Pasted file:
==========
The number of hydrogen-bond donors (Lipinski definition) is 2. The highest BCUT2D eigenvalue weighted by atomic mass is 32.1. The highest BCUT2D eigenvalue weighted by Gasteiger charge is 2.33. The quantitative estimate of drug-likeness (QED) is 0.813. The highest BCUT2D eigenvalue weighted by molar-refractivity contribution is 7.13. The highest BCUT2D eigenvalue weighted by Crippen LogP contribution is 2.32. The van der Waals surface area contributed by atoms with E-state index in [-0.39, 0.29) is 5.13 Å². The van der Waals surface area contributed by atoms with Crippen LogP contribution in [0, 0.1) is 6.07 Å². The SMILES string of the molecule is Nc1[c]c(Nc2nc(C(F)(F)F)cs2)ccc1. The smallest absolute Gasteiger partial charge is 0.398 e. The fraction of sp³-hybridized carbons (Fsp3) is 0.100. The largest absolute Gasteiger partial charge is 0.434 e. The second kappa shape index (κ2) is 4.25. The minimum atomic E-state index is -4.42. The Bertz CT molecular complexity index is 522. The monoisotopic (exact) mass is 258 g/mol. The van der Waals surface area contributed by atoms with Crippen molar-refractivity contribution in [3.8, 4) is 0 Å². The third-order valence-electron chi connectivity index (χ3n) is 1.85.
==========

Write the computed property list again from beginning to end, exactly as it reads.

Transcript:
The number of hydrogen-bond donors (Lipinski definition) is 2. The highest BCUT2D eigenvalue weighted by atomic mass is 32.1. The highest BCUT2D eigenvalue weighted by Gasteiger charge is 2.33. The quantitative estimate of drug-likeness (QED) is 0.813. The highest BCUT2D eigenvalue weighted by molar-refractivity contribution is 7.13. The highest BCUT2D eigenvalue weighted by Crippen LogP contribution is 2.32. The van der Waals surface area contributed by atoms with E-state index in [-0.39, 0.29) is 5.13 Å². The van der Waals surface area contributed by atoms with Crippen LogP contribution in [0, 0.1) is 6.07 Å². The SMILES string of the molecule is Nc1[c]c(Nc2nc(C(F)(F)F)cs2)ccc1. The smallest absolute Gasteiger partial charge is 0.398 e. The fraction of sp³-hybridized carbons (Fsp3) is 0.100. The largest absolute Gasteiger partial charge is 0.434 e. The second kappa shape index (κ2) is 4.25. The minimum atomic E-state index is -4.42. The Bertz CT molecular complexity index is 522. The monoisotopic (exact) mass is 258 g/mol. The van der Waals surface area contributed by atoms with Crippen molar-refractivity contribution in [3.8, 4) is 0 Å². The third-order valence-electron chi connectivity index (χ3n) is 1.85.